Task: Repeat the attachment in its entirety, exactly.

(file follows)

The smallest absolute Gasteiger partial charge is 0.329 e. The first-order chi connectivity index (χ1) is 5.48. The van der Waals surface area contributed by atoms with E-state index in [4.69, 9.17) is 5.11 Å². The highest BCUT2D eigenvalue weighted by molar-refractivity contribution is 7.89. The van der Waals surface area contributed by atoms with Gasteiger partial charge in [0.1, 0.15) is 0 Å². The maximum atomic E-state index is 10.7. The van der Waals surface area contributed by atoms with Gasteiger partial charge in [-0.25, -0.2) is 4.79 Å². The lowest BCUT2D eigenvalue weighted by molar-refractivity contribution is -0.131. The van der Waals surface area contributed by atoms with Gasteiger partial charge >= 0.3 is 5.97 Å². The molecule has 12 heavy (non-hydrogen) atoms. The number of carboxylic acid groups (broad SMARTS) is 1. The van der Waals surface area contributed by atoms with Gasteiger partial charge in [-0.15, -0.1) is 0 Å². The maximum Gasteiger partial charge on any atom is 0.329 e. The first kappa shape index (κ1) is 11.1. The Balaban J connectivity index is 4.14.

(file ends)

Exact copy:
The smallest absolute Gasteiger partial charge is 0.329 e. The first-order chi connectivity index (χ1) is 5.48. The van der Waals surface area contributed by atoms with E-state index in [4.69, 9.17) is 5.11 Å². The highest BCUT2D eigenvalue weighted by molar-refractivity contribution is 7.89. The van der Waals surface area contributed by atoms with Gasteiger partial charge in [0.1, 0.15) is 0 Å². The maximum atomic E-state index is 10.7. The van der Waals surface area contributed by atoms with Gasteiger partial charge in [-0.25, -0.2) is 4.79 Å². The lowest BCUT2D eigenvalue weighted by molar-refractivity contribution is -0.131. The van der Waals surface area contributed by atoms with Gasteiger partial charge >= 0.3 is 5.97 Å². The molecule has 12 heavy (non-hydrogen) atoms. The number of carboxylic acid groups (broad SMARTS) is 1. The van der Waals surface area contributed by atoms with Gasteiger partial charge in [-0.15, -0.1) is 0 Å². The maximum Gasteiger partial charge on any atom is 0.329 e. The first kappa shape index (κ1) is 11.1. The Balaban J connectivity index is 4.14.